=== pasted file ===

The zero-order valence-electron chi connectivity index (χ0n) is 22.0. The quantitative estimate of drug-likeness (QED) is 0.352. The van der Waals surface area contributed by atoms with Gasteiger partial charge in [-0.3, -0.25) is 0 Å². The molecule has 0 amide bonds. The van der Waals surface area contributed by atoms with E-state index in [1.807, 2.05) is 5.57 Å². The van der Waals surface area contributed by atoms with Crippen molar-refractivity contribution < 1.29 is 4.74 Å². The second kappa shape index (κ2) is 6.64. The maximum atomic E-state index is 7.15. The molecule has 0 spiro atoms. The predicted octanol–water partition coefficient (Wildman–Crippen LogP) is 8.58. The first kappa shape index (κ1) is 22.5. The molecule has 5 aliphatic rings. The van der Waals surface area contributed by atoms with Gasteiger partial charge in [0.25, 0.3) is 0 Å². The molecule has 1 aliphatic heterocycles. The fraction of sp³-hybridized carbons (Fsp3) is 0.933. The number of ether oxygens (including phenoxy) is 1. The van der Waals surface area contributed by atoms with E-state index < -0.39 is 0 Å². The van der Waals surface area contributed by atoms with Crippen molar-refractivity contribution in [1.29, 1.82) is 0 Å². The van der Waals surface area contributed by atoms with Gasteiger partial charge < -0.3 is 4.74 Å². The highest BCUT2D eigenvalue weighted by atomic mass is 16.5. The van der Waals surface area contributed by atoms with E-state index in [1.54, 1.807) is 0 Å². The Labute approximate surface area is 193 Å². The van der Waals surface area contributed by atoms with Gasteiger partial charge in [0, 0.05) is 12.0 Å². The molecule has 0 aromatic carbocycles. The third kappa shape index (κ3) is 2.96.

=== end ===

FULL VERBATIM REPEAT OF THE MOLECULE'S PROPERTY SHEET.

The zero-order valence-electron chi connectivity index (χ0n) is 22.0. The quantitative estimate of drug-likeness (QED) is 0.352. The van der Waals surface area contributed by atoms with Gasteiger partial charge in [-0.3, -0.25) is 0 Å². The molecule has 0 amide bonds. The van der Waals surface area contributed by atoms with E-state index in [1.807, 2.05) is 5.57 Å². The van der Waals surface area contributed by atoms with Crippen molar-refractivity contribution < 1.29 is 4.74 Å². The second kappa shape index (κ2) is 6.64. The maximum atomic E-state index is 7.15. The molecule has 0 spiro atoms. The predicted octanol–water partition coefficient (Wildman–Crippen LogP) is 8.58. The first kappa shape index (κ1) is 22.5. The molecule has 5 aliphatic rings. The van der Waals surface area contributed by atoms with Gasteiger partial charge in [0.25, 0.3) is 0 Å². The molecule has 1 aliphatic heterocycles. The fraction of sp³-hybridized carbons (Fsp3) is 0.933. The number of ether oxygens (including phenoxy) is 1. The van der Waals surface area contributed by atoms with E-state index < -0.39 is 0 Å². The van der Waals surface area contributed by atoms with Crippen molar-refractivity contribution in [1.29, 1.82) is 0 Å². The van der Waals surface area contributed by atoms with Gasteiger partial charge < -0.3 is 4.74 Å². The highest BCUT2D eigenvalue weighted by atomic mass is 16.5. The van der Waals surface area contributed by atoms with E-state index in [1.54, 1.807) is 0 Å². The Labute approximate surface area is 193 Å². The van der Waals surface area contributed by atoms with Gasteiger partial charge in [0, 0.05) is 12.0 Å². The molecule has 0 aromatic carbocycles. The third kappa shape index (κ3) is 2.96.